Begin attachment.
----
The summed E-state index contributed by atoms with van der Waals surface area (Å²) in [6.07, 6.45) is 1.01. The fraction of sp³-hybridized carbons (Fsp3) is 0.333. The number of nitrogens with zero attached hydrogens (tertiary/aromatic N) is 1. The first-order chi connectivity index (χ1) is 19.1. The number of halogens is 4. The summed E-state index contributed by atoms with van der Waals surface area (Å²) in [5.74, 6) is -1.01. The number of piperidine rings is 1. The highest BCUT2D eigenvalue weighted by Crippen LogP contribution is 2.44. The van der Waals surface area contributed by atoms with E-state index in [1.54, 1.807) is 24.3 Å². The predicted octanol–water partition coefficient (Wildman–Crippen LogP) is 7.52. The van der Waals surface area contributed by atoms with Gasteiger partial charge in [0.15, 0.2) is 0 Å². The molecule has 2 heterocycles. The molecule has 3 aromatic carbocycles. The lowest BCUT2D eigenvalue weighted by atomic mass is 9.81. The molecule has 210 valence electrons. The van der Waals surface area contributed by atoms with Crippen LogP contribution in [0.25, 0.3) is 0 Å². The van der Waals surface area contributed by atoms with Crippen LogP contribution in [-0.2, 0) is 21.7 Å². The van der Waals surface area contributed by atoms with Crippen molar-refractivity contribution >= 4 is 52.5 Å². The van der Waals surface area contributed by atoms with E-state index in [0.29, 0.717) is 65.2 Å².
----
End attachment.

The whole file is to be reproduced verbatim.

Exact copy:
The summed E-state index contributed by atoms with van der Waals surface area (Å²) in [6.07, 6.45) is 1.01. The fraction of sp³-hybridized carbons (Fsp3) is 0.333. The number of nitrogens with zero attached hydrogens (tertiary/aromatic N) is 1. The first-order chi connectivity index (χ1) is 19.1. The number of halogens is 4. The summed E-state index contributed by atoms with van der Waals surface area (Å²) in [5.74, 6) is -1.01. The number of piperidine rings is 1. The highest BCUT2D eigenvalue weighted by Crippen LogP contribution is 2.44. The van der Waals surface area contributed by atoms with E-state index in [1.54, 1.807) is 24.3 Å². The predicted octanol–water partition coefficient (Wildman–Crippen LogP) is 7.52. The van der Waals surface area contributed by atoms with Gasteiger partial charge in [0.15, 0.2) is 0 Å². The molecule has 2 heterocycles. The molecule has 3 aromatic carbocycles. The lowest BCUT2D eigenvalue weighted by atomic mass is 9.81. The molecule has 210 valence electrons. The van der Waals surface area contributed by atoms with Crippen LogP contribution in [0.25, 0.3) is 0 Å². The van der Waals surface area contributed by atoms with Crippen LogP contribution in [-0.2, 0) is 21.7 Å². The van der Waals surface area contributed by atoms with Crippen molar-refractivity contribution >= 4 is 52.5 Å². The van der Waals surface area contributed by atoms with E-state index in [0.29, 0.717) is 65.2 Å².